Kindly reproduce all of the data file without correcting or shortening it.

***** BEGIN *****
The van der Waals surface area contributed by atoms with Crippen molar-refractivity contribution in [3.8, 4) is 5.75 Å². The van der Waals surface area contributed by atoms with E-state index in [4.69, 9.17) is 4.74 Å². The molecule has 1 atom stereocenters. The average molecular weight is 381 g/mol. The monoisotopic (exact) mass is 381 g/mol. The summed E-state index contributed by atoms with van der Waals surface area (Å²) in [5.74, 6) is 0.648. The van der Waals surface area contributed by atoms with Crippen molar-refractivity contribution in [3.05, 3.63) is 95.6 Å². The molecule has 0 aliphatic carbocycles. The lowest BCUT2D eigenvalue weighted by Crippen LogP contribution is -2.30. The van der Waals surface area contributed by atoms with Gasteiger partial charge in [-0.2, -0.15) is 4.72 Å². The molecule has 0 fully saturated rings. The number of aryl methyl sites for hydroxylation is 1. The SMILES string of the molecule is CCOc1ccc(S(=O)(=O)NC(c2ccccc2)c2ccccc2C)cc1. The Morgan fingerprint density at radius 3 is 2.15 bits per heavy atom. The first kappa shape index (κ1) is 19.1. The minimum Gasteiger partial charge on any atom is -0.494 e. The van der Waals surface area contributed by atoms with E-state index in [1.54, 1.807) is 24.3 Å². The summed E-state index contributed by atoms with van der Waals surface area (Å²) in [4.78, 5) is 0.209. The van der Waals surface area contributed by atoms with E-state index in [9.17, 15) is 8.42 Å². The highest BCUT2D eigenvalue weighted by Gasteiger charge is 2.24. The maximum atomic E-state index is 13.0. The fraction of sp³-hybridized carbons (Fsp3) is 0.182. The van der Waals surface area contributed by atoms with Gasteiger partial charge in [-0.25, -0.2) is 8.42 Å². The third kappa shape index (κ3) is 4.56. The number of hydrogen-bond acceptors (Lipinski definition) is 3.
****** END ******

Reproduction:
The van der Waals surface area contributed by atoms with Crippen molar-refractivity contribution in [3.8, 4) is 5.75 Å². The van der Waals surface area contributed by atoms with E-state index in [4.69, 9.17) is 4.74 Å². The molecule has 1 atom stereocenters. The average molecular weight is 381 g/mol. The monoisotopic (exact) mass is 381 g/mol. The summed E-state index contributed by atoms with van der Waals surface area (Å²) in [5.74, 6) is 0.648. The van der Waals surface area contributed by atoms with Crippen molar-refractivity contribution in [3.05, 3.63) is 95.6 Å². The molecule has 0 aliphatic carbocycles. The lowest BCUT2D eigenvalue weighted by Crippen LogP contribution is -2.30. The van der Waals surface area contributed by atoms with Gasteiger partial charge in [-0.2, -0.15) is 4.72 Å². The molecule has 0 fully saturated rings. The number of aryl methyl sites for hydroxylation is 1. The SMILES string of the molecule is CCOc1ccc(S(=O)(=O)NC(c2ccccc2)c2ccccc2C)cc1. The Morgan fingerprint density at radius 3 is 2.15 bits per heavy atom. The first kappa shape index (κ1) is 19.1. The minimum Gasteiger partial charge on any atom is -0.494 e. The van der Waals surface area contributed by atoms with E-state index in [1.54, 1.807) is 24.3 Å². The summed E-state index contributed by atoms with van der Waals surface area (Å²) in [4.78, 5) is 0.209. The van der Waals surface area contributed by atoms with E-state index in [9.17, 15) is 8.42 Å². The highest BCUT2D eigenvalue weighted by Gasteiger charge is 2.24. The maximum atomic E-state index is 13.0. The fraction of sp³-hybridized carbons (Fsp3) is 0.182. The van der Waals surface area contributed by atoms with Gasteiger partial charge in [-0.25, -0.2) is 8.42 Å². The third kappa shape index (κ3) is 4.56. The number of hydrogen-bond acceptors (Lipinski definition) is 3.